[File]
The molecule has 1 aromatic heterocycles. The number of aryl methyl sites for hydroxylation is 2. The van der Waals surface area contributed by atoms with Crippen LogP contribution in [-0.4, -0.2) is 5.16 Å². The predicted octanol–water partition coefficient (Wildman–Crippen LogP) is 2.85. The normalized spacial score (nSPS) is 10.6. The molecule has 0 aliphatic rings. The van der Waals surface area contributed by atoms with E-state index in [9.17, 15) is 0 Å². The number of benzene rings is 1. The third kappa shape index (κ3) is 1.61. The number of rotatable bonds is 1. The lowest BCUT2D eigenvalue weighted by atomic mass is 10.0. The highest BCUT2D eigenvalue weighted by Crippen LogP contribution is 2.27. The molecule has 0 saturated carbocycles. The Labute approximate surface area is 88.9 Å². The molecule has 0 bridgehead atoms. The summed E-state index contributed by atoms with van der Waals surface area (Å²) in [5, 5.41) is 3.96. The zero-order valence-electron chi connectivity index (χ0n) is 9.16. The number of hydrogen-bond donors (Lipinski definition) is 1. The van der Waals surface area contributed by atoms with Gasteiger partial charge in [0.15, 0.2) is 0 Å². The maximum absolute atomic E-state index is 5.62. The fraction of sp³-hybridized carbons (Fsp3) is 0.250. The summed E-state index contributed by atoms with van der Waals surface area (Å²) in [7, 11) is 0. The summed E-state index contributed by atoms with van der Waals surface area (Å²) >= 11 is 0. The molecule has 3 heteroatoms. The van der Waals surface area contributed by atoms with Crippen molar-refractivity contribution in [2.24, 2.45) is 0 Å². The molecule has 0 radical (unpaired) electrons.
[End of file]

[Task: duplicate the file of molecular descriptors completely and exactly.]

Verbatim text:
The molecule has 1 aromatic heterocycles. The number of aryl methyl sites for hydroxylation is 2. The van der Waals surface area contributed by atoms with Crippen LogP contribution in [-0.4, -0.2) is 5.16 Å². The predicted octanol–water partition coefficient (Wildman–Crippen LogP) is 2.85. The normalized spacial score (nSPS) is 10.6. The molecule has 0 aliphatic rings. The van der Waals surface area contributed by atoms with E-state index in [9.17, 15) is 0 Å². The number of benzene rings is 1. The third kappa shape index (κ3) is 1.61. The number of rotatable bonds is 1. The lowest BCUT2D eigenvalue weighted by atomic mass is 10.0. The highest BCUT2D eigenvalue weighted by Crippen LogP contribution is 2.27. The molecule has 0 saturated carbocycles. The Labute approximate surface area is 88.9 Å². The molecule has 0 bridgehead atoms. The summed E-state index contributed by atoms with van der Waals surface area (Å²) in [5, 5.41) is 3.96. The zero-order valence-electron chi connectivity index (χ0n) is 9.16. The number of hydrogen-bond donors (Lipinski definition) is 1. The van der Waals surface area contributed by atoms with Gasteiger partial charge in [0.15, 0.2) is 0 Å². The maximum absolute atomic E-state index is 5.62. The fraction of sp³-hybridized carbons (Fsp3) is 0.250. The summed E-state index contributed by atoms with van der Waals surface area (Å²) in [7, 11) is 0. The summed E-state index contributed by atoms with van der Waals surface area (Å²) >= 11 is 0. The molecule has 3 heteroatoms. The van der Waals surface area contributed by atoms with Crippen molar-refractivity contribution in [2.24, 2.45) is 0 Å². The molecule has 0 radical (unpaired) electrons.